Modern brands are increasingly cutting out distributors and big-box retailers and taking up the reigns of direct-to-consumer (DTC) marketing.
And the thing is — it’s working across industries, from mattress and sneaker companies like Casper and Allbirds, to personal finance services and even sports teams.
In just the last two years, we’ve seen retailers start from word-of-mouth pop-ups and become brick and mortar locations in downtown Manhattan.
Is this trend here to stay?
If those brands continue to adapt to evolving marketing technology and consumer trends, then yes.
In this article, we’ll go over three main insights for the DTC marketing space this year, each of which opens the door for brands both new and established.
DTC has proven to be a power business model for modern brands trying to break in to retail. But it is just the start. These brands will bridge the digital and the physical. And mobile will be the driving force.
When Domino’s started their pizza emoji order system via Twitter in 2015, they opened the door for a new way of connecting with customers.
— Domino's Pizza (@dominos) May 20, 2015
Other major chains followed suit, attempting to reach consumers where they actually are: their phones.
With the rise of sharing economy services like Postmates and Uber Eats, consumer accessibility to restaurants large and small has skyrocketed. Broadening the funnel or not, though, these delivery services are still middle-men and partnership comes at a cost.
How will this be combatted? The functionality of DTC marketing revolves around personalization tools like SMS, Mobile Wallet and RCS messaging, that allow brands like Chipotle to send offers and menus right to consumers’ phones. With these tools, brands can provide stellar customer experiences from end to end.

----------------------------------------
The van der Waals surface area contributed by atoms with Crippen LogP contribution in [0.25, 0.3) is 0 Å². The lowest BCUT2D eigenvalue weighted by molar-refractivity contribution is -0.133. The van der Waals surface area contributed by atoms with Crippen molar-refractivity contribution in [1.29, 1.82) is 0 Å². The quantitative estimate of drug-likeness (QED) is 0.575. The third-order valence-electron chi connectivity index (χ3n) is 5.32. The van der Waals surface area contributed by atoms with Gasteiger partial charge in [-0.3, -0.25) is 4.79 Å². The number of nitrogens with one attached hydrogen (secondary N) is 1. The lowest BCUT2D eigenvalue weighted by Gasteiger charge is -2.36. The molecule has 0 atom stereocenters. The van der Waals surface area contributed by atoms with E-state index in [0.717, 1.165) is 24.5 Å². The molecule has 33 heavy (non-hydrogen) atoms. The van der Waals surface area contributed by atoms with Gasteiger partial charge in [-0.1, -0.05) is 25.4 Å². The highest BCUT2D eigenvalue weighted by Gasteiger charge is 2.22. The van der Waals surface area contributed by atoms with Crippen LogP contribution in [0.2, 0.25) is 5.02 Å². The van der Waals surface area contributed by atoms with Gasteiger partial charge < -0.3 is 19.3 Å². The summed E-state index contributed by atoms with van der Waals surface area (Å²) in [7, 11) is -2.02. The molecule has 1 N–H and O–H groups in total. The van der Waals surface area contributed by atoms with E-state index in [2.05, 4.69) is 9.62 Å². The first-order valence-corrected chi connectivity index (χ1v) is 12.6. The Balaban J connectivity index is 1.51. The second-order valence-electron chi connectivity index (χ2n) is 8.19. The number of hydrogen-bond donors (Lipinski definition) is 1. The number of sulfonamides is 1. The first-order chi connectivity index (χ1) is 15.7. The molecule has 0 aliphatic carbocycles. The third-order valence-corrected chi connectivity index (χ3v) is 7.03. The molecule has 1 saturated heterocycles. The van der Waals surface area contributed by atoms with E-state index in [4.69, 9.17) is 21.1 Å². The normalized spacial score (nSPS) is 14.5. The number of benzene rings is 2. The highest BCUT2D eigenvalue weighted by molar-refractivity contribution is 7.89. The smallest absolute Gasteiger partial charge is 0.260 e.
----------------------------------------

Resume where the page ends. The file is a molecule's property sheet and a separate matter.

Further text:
While I agree that mobile apps are a good entry point for brands in the DTC marketing race, they shouldn’t make it the hill they die on.
I’m a firm believer in an multichannel approach. But brands need to think critically about how they’re reaching their user-base and what action the consumer has to take to engage.
If a shopper wants to see content from their favorite outdoor apparel brand using the app route, they must dig through the pages of other competing applications, find yours and then locate the specific content they want to see.
In a perfect world, this would go smoothly. But we know that shoppers simply don’t want to do that much work to interact with even their favorite brands.
So let’s do that work for them: leverage new channels like RCS messaging and ubiquitous channels like MMS.
Look at what brands like Bonobos, Warby Parker and Allbirds have done: they’ve built a sustainable empire by going right to consumers and cutting out big box retailers and Amazon altogether.
The success of these brands didn’t come out of thin air, though — they all went through the survival-testing gauntlet of establishing a thriving online marketplace in an Amazon-dominated ecosystem.
Only now that they’ve proven themselves as masters of the online retail space are they beginning to dip a toe into brick & mortar.
This phenomenon suggests a trend shift in how retailers will go to market: opening a storefront is the last thing modern consumers brands will jump for in their marketplace strategy.
Brands that bridge the gap between their digital and physical footprint are using mobile engagement as the glue – if a thoughtful strategy is put into place, the storefront and digital presence will complement one another.
What’s the red thread in DTC companies’ successful marketing? Personalization. There’s really no substitute for it today – consumers are hungry for thoughtful, targeted messages that are tailored to their shopping history and lifestyle preferences. Leverage consumer data to create a 3D image of your various key shopper personas and craft messages bespoke to each of them.
DTC marketing is an exploding phenomenon that allows brands in myriad industries to meaningfully connect with — and expand — their user-base. Expect to see a deeper confluence of these brands in the near future. Companies of all sizes not only save money by cutting out long-standing middlemen, but also benefit from direct feedback about their efforts, making them much easier to improve upon.
Sophie Vu is CMO at Vibes. She can be found on twitter @SophieVu415.
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